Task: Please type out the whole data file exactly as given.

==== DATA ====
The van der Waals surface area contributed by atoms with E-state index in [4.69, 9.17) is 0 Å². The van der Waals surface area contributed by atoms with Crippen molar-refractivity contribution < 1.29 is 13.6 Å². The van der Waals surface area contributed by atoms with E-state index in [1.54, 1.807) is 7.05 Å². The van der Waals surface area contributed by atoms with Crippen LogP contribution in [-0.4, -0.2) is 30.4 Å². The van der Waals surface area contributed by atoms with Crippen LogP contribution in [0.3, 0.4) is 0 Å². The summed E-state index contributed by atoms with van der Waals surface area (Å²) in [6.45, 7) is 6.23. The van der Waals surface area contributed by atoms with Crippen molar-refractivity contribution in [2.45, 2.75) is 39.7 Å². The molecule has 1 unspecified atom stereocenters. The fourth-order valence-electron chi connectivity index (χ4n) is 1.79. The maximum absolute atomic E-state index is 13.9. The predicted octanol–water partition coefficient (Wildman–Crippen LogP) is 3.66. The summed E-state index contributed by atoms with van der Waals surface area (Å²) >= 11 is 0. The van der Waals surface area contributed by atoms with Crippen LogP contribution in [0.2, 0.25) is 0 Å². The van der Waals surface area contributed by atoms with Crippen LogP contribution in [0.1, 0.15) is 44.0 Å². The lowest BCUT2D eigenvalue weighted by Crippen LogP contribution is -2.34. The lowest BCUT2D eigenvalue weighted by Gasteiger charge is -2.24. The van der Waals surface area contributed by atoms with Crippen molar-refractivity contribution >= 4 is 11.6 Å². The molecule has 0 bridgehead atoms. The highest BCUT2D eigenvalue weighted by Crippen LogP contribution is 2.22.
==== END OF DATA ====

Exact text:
The van der Waals surface area contributed by atoms with E-state index in [4.69, 9.17) is 0 Å². The van der Waals surface area contributed by atoms with Crippen molar-refractivity contribution < 1.29 is 13.6 Å². The van der Waals surface area contributed by atoms with E-state index in [1.54, 1.807) is 7.05 Å². The van der Waals surface area contributed by atoms with Crippen LogP contribution in [-0.4, -0.2) is 30.4 Å². The van der Waals surface area contributed by atoms with Crippen LogP contribution in [0.3, 0.4) is 0 Å². The summed E-state index contributed by atoms with van der Waals surface area (Å²) in [6.45, 7) is 6.23. The van der Waals surface area contributed by atoms with Crippen molar-refractivity contribution in [2.45, 2.75) is 39.7 Å². The molecule has 1 unspecified atom stereocenters. The fourth-order valence-electron chi connectivity index (χ4n) is 1.79. The maximum absolute atomic E-state index is 13.9. The predicted octanol–water partition coefficient (Wildman–Crippen LogP) is 3.66. The summed E-state index contributed by atoms with van der Waals surface area (Å²) >= 11 is 0. The van der Waals surface area contributed by atoms with Crippen LogP contribution in [0.2, 0.25) is 0 Å². The van der Waals surface area contributed by atoms with Crippen LogP contribution in [0.1, 0.15) is 44.0 Å². The lowest BCUT2D eigenvalue weighted by Crippen LogP contribution is -2.34. The lowest BCUT2D eigenvalue weighted by Gasteiger charge is -2.24. The van der Waals surface area contributed by atoms with Crippen molar-refractivity contribution >= 4 is 11.6 Å². The molecule has 0 bridgehead atoms. The highest BCUT2D eigenvalue weighted by Crippen LogP contribution is 2.22.